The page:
Think about the oldest and most familiar principles of American law, property and proportional liability, in a new and surprising way, and learn to apply economic reasoning to an especially important and interesting aspect of life.
The United States criminal justice system is typically an accurate and efficient system—although, as a human creation, it is not perfect. This course will employ a social scientific perspective to understand why innocent people are sometimes convicted of crimes they did not commit. In this course we will discuss wrongful convictions, their causes, and their solutions.
According to the National Registry of Exonerations, a joint project of Michigan Law and Northwestern Law, over 1,300 individuals in the United States have been exonerated after being convicted for crimes they did not commit. These are the known cases of wrongful conviction—the actual number is much higher. Some of these individuals have served years, even decades, in prison for these crimes. Often, real offenders have escaped justice as a result of the wrong person being accused and convicted.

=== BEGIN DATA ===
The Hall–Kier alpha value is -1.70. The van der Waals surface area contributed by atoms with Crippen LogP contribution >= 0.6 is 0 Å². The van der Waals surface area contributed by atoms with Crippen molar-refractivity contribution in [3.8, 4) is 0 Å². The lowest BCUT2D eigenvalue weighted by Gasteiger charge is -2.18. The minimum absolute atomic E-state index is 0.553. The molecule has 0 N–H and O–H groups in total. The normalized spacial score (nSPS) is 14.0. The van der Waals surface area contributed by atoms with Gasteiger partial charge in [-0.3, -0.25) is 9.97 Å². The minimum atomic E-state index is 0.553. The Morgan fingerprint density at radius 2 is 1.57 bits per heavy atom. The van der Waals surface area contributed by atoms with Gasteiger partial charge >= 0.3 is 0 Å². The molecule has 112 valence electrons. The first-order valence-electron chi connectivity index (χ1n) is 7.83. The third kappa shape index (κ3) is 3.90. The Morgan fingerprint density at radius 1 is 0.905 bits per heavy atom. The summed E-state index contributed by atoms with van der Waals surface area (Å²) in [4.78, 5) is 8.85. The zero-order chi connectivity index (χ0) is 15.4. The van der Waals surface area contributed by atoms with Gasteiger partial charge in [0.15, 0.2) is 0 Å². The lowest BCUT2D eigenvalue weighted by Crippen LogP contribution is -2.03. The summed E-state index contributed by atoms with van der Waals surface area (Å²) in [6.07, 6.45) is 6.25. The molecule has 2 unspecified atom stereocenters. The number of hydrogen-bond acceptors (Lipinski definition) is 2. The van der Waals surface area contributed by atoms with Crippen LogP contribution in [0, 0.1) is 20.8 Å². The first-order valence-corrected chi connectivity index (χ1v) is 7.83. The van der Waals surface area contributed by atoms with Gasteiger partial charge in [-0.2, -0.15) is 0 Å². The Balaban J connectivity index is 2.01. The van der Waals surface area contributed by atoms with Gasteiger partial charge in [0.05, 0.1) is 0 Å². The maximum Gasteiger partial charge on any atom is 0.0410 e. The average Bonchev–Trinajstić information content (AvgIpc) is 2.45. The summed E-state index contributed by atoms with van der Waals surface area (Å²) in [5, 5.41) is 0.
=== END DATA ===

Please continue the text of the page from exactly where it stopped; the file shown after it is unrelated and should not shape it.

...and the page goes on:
As noted, we will approach this topic from a social scientific perspective. Social science is a broad field that seeks to understand social interactions between individuals, groups, and institutions. The field includes academic disciplines such as sociology, criminology, psychology, economics, anthropology, political science, and other related disciplines.
In this course we will explore wrongful convictions answering several key questions:
What do we mean by “wrongfully convicted,” and how common are wrongful convictions?
Who are wrongfully convicted?
Where in the criminal justice system do things go wrong to lead to wrongful convictions?
Why do wrongful convictions occur?
How can social science contribute to understanding, and preventing wrongful convictions?